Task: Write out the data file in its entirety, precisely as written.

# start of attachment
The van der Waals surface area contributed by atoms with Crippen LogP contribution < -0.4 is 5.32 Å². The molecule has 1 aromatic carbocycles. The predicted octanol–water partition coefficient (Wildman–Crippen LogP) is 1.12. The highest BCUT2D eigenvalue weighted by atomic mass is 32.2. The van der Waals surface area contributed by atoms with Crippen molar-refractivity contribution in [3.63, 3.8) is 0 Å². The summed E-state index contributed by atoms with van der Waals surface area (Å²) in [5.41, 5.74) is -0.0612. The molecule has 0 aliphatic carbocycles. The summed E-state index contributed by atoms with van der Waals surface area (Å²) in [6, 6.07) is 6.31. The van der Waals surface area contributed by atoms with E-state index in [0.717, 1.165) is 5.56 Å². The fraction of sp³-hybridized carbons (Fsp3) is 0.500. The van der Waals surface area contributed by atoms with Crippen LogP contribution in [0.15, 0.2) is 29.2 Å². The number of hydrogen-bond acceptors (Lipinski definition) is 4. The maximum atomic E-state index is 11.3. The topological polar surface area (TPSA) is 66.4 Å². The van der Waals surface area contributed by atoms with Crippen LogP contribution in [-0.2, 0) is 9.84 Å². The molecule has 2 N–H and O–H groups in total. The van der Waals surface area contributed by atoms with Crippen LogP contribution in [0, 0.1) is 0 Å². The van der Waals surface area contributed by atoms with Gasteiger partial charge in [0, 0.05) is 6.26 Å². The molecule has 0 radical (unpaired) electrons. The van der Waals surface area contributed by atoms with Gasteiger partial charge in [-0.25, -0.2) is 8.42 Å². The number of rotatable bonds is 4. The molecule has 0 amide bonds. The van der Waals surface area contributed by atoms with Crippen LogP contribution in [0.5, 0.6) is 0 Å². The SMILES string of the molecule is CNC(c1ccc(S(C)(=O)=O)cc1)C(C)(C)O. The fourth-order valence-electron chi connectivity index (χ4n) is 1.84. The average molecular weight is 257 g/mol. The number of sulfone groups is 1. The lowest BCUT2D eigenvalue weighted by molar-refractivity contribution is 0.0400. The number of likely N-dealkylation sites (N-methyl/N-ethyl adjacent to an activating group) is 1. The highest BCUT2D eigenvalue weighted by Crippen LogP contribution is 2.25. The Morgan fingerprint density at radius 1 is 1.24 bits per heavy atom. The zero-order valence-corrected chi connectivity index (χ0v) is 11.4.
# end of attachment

The van der Waals surface area contributed by atoms with Crippen LogP contribution < -0.4 is 5.32 Å². The molecule has 1 aromatic carbocycles. The predicted octanol–water partition coefficient (Wildman–Crippen LogP) is 1.12. The highest BCUT2D eigenvalue weighted by atomic mass is 32.2. The van der Waals surface area contributed by atoms with Crippen molar-refractivity contribution in [3.63, 3.8) is 0 Å². The summed E-state index contributed by atoms with van der Waals surface area (Å²) in [5.41, 5.74) is -0.0612. The molecule has 0 aliphatic carbocycles. The summed E-state index contributed by atoms with van der Waals surface area (Å²) in [6, 6.07) is 6.31. The van der Waals surface area contributed by atoms with E-state index in [0.717, 1.165) is 5.56 Å². The fraction of sp³-hybridized carbons (Fsp3) is 0.500. The van der Waals surface area contributed by atoms with Crippen LogP contribution in [0.15, 0.2) is 29.2 Å². The number of hydrogen-bond acceptors (Lipinski definition) is 4. The maximum atomic E-state index is 11.3. The topological polar surface area (TPSA) is 66.4 Å². The van der Waals surface area contributed by atoms with Crippen LogP contribution in [-0.2, 0) is 9.84 Å². The molecule has 2 N–H and O–H groups in total. The van der Waals surface area contributed by atoms with Crippen LogP contribution in [0, 0.1) is 0 Å². The van der Waals surface area contributed by atoms with Gasteiger partial charge in [0, 0.05) is 6.26 Å². The molecule has 0 radical (unpaired) electrons. The van der Waals surface area contributed by atoms with Gasteiger partial charge in [-0.25, -0.2) is 8.42 Å². The number of rotatable bonds is 4. The molecule has 0 amide bonds. The van der Waals surface area contributed by atoms with Crippen LogP contribution in [0.5, 0.6) is 0 Å². The SMILES string of the molecule is CNC(c1ccc(S(C)(=O)=O)cc1)C(C)(C)O. The fourth-order valence-electron chi connectivity index (χ4n) is 1.84. The average molecular weight is 257 g/mol. The number of sulfone groups is 1. The lowest BCUT2D eigenvalue weighted by molar-refractivity contribution is 0.0400. The number of likely N-dealkylation sites (N-methyl/N-ethyl adjacent to an activating group) is 1. The highest BCUT2D eigenvalue weighted by Crippen LogP contribution is 2.25. The Morgan fingerprint density at radius 1 is 1.24 bits per heavy atom. The zero-order valence-corrected chi connectivity index (χ0v) is 11.4.